In the great city of Moscow lies an ancient monastery-fortress, whose origins go back through time to the fourteenth century.
And in the tiny English village of Alresford lies a small set of public toilets.
And the two are inextricably linked.
Linked by a story of subterfuge, intelligence and counterintelligence, the two buildings each hold clues to the activities of a spy ring which, when it was unearthed, hit the headlines as one of the great tales of cold war intrigue.
Undersea warfare – the submarine and its capabilities – was a major part of the posturing which went on during the Cold War. Which made the Admiralty Underwater Weapons Establishment, based at Portland on the English Dorset Coast, a desirable target indeed.
It was a mole who squeaked in 1959 to the CIA. The Russians were getting information from the base to which they should not be privy. And immediately surveillance began to root out the source of the sensitive information which was seeping out of the base.
They did not have to look far. Former sailor, and clerk at the base, Harry Houghton, lived it large. He owned his house. He drank like a fish and treated everyone to rounds at the pub, flashing his cash for all to see. And he had just, at the time of the beginning of the investigation, bought his fourth car.
Clerk’s incomes do not afford such a lifestyle.
And he had a mistress: Ethel Gee. She also worked at the establishment and had access to sensitive records.
As MI5 watched, the story unfolded before their eyes. They used to trip up to London to meet one Gordon Lonsdale, who purported to be a Canadian jukebox and bubble gum machine salesman. And they would exchange packages.
Not always, though. Into the frame came a small set public toilets in a sleepy Hampshire village, amongst the watercress beds which used to supply Covent Garden. Harry would leave packages there on occasion.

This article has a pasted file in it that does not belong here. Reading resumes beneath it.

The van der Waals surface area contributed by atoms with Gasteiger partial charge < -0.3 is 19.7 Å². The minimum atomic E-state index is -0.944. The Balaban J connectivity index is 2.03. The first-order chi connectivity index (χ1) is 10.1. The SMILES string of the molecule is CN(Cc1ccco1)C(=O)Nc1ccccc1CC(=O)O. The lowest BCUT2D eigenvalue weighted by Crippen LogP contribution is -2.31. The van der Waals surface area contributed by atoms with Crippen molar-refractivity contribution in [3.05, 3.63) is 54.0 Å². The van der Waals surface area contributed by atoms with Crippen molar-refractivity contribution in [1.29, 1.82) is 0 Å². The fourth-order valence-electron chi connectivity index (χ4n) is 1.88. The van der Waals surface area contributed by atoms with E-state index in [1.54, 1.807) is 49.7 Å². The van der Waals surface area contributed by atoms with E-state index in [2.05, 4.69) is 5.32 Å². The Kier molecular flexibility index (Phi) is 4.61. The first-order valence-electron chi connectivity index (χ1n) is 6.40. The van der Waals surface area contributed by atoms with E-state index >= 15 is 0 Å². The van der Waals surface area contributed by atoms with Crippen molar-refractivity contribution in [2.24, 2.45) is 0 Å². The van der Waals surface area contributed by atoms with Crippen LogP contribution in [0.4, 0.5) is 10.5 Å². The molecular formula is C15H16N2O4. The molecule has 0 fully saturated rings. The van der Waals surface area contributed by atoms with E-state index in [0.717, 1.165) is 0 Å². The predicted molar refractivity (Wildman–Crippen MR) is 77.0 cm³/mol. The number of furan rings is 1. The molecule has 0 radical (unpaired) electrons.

Lonsdale visited others in his daily life: especially an antiquarian bookseller called Peter Kroger and his charming wife, Helen.
On January 7, 1961, MI5 moved in. They asked Special Branch to arrest the sailor-clerk, the secretary and the bubble gum machine salesman. The secretary’s bag was stuffed with photographs and classified material.
And when they visited the bookseller’s wife, she too went straight for her handbag. But MI5 got there first. It was crammed with microdots– those tiny photographs they used to take of classified documents. Bookshops are such a convenient repository for such material.
Houghton and Gee were sentenced to 15 years in prison; and when they came out, they married.
The Krogers were sentenced to 20 years in prison, and were exchanged for a British spy in 1969.
And the bubble gum machine salesman?
His real name was found to be Konon Trofimovich Molody. In 1964, in Berlin, he was exchanged for a British spy. But his return to Mother Russia was not an entirely happy one.
He wrote an autobiography which was a clumsy tissue of deception, Claiming he was born in Canada. He was still cloaking himself in the identity of the dead man whose passport he had assumed all those years before. He was given a fairly minor post, and drank heavily.
The Russian doctors began injecting him with ‘blood pressure medication’ and he began to feel grim. The doctors told him it would feel worse before he felt better.
He died at 48 in mysterious circumstances on a mushroom-picking exhibition.
And they buried him next to another failed spymaster, Rudolf Abel, in the Donskoy Monastery, far from the public toilets which he used to serve his purposes in his glory days.